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Successful Aging

Finding the Right In-home Care

Sources and Resources

For more information on home care services or to find local providers contact:

211/First Call for Help
ph: 211

Alzheimer’s Association
ph: 216.721-8457

A Place for Mom

Choosing Home Care
ph: 216-791-8000

Eldercare Locator

Western Reserve Area Agency on Aging
ph: 800-581-6884

Veterans Administration: Aide and Attendant Benefit

Printable pdf version

by Eileen Beal

Does your mother have problems bathing or remembering to take her medications? Is your recently widowed uncle having problems taking care of the house? Are you wondering how you’ll manage on your own – taking care of the wound, getting to rehab, cooking – after knee replacement surgery?

For growing numbers of people, the solution to those problems is home care.

Not sure what home care is? You’re not alone. “Most people only learn about it because a parent or relative, or they themselves, need help at home,” says Anthony Togliatti, president of Living Well Home Care in Independence.

Even those who know what home care is often don’t realize that “the level of care that the person needs determines who will be delivering it,” explains Autumn Richmond, LSW, community liaison for Benjamin Rose Institute. The non-profit has been providing home care services to Cleveland-area residents for over 100 years.

Levels of Care

Along with providing companionship, home care aides (sometimes called homemaker aides) assist with meal preparation, house cleaning, laundry and shopping and errands. In many cases, especially where family members live far away, they are “eyes and ears” in the home, too, says Richmond.

The workhorses of homecare are home healthcare aides (sometimes called personal care assistants). Not only can they provide assistance with housekeeping and errands, they also provide personal care, including bathing and grooming, assisting with range-of-motion exercises, emptying colostomy bags, etc. Increasingly, they are “graduates” of rigorous training programs — offered through the Red Cross, community colleges and other organizations — and have passed a test to become a state tested nurse aide/assistant (STNA).

Home care nurses (most often RNs) work with the patient, the patient’s family and/or paid caregivers. Besides monitoring the patient’s condition, they help locate medical supplies and equipment and provide education in their use; perform medical procedures (injections, wound care, medication administration, etc.); monitor home healthcare aides; and coordinate services provided by other healthcare professionals (podiatrists, physical therapists, etc.). “The nurse,” explains Richmond, “is the case manager and the link between the patient and the doctor.”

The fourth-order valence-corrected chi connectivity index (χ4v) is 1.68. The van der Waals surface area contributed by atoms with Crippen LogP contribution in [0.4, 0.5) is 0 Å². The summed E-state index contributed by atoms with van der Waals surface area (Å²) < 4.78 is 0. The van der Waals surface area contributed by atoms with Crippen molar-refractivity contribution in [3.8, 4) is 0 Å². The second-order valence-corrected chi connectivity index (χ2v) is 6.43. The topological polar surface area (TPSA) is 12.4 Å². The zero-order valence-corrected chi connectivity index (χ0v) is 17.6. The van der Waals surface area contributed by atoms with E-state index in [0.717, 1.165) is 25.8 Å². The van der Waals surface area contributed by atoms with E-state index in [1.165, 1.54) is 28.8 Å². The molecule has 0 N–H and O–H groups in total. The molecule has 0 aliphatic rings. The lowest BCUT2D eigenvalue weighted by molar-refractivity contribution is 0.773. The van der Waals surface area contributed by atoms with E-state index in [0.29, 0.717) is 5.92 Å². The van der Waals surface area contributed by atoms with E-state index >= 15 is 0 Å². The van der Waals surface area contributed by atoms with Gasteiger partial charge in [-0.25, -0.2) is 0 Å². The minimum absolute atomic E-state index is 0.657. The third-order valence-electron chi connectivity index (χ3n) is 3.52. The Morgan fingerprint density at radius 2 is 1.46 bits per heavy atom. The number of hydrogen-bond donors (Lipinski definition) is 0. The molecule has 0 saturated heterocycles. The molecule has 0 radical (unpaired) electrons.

How to Find Home Care Help

Ministers and rabbis often know someone in their congregation who would enjoy working as a companion and/or housekeeper. When a higher level of care is required, physicians, social service organizations and disease-specific organizations (see below) can often provide lists of agencies providing in-home care. But, says Togliatti, directors of community offices on aging and senior centers may be your best resource because “they know the local resources and agencies.”

But, getting a phone number is just the first step. You must vet providers, too. “Whether you are going with an individual or an agency, always make sure — for that person who’ll be coming into your home or your loved one’s — that a background check has been done and that they are bonded and insured,” says Richmond.


Only services that are deemed medically necessary by a physician are covered by insurance, including Medicare, Medicaid and the VA’s little-known Aide and Attendant’s Pension Benefit. Like Medicaid, the latter is available only for those who meet specific income and asset guidelines.

Many factors influence the cost of in-home care. There are many individuals and agencies providing services, so competition is fierce. The training and skills of those providing care, even through the same agency, varies widely, so hourly charges do too. Client’s needs also vary widely: some require an hour for bathing twice a week while others require 24/7 care.

Consequently, it’s impossible to give a blanket quote for home care costs. In general, however, home care aides, whether self-employed or working through an agency, bill $8-$18 an hour; STNA certified home health aides bill $14-$25 an hour; and home care nurses bill $60-and-up an hour. In all cases, however, when assignments are short — say an hour two times a week — or the care provider is hired through an agency, the hourly cost is higher. Those higher costs cover background checks, bonding, workers comp insurance, Social Security taxes and administrative fees, and also ensure that the client’s needs will always be met because agencies can call in substitutes when necessary.


Eileen Beal is a health care writer specializing in issues related to aging and caregiving. This Successful Aging column sponsored by the Benjamin Rose Institute was published in the Sun Newspapers in February 2010.